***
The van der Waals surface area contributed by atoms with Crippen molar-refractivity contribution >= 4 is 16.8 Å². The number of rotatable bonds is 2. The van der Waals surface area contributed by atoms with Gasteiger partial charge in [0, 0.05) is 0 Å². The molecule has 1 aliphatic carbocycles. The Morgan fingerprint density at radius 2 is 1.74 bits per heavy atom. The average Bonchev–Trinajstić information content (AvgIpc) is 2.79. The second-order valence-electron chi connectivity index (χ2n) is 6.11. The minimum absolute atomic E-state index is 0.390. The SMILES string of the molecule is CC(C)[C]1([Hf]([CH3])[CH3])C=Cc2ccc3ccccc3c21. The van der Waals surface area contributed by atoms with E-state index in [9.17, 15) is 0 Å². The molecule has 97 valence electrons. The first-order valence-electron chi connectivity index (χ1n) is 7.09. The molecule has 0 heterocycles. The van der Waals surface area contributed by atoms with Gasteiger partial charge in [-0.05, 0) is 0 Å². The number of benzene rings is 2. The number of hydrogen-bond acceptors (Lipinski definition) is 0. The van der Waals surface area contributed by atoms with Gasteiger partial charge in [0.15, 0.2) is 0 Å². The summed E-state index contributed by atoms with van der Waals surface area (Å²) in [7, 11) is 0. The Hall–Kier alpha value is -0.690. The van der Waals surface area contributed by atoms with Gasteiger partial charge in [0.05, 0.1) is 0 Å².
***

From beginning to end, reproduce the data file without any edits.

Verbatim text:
The van der Waals surface area contributed by atoms with Crippen molar-refractivity contribution >= 4 is 16.8 Å². The number of rotatable bonds is 2. The van der Waals surface area contributed by atoms with Gasteiger partial charge in [0, 0.05) is 0 Å². The molecule has 1 aliphatic carbocycles. The Morgan fingerprint density at radius 2 is 1.74 bits per heavy atom. The average Bonchev–Trinajstić information content (AvgIpc) is 2.79. The second-order valence-electron chi connectivity index (χ2n) is 6.11. The minimum absolute atomic E-state index is 0.390. The SMILES string of the molecule is CC(C)[C]1([Hf]([CH3])[CH3])C=Cc2ccc3ccccc3c21. The van der Waals surface area contributed by atoms with E-state index in [9.17, 15) is 0 Å². The molecule has 97 valence electrons. The first-order valence-electron chi connectivity index (χ1n) is 7.09. The molecule has 0 heterocycles. The van der Waals surface area contributed by atoms with Gasteiger partial charge in [-0.05, 0) is 0 Å². The number of benzene rings is 2. The number of hydrogen-bond acceptors (Lipinski definition) is 0. The van der Waals surface area contributed by atoms with Gasteiger partial charge in [0.15, 0.2) is 0 Å². The summed E-state index contributed by atoms with van der Waals surface area (Å²) in [7, 11) is 0. The Hall–Kier alpha value is -0.690. The van der Waals surface area contributed by atoms with Gasteiger partial charge in [0.05, 0.1) is 0 Å².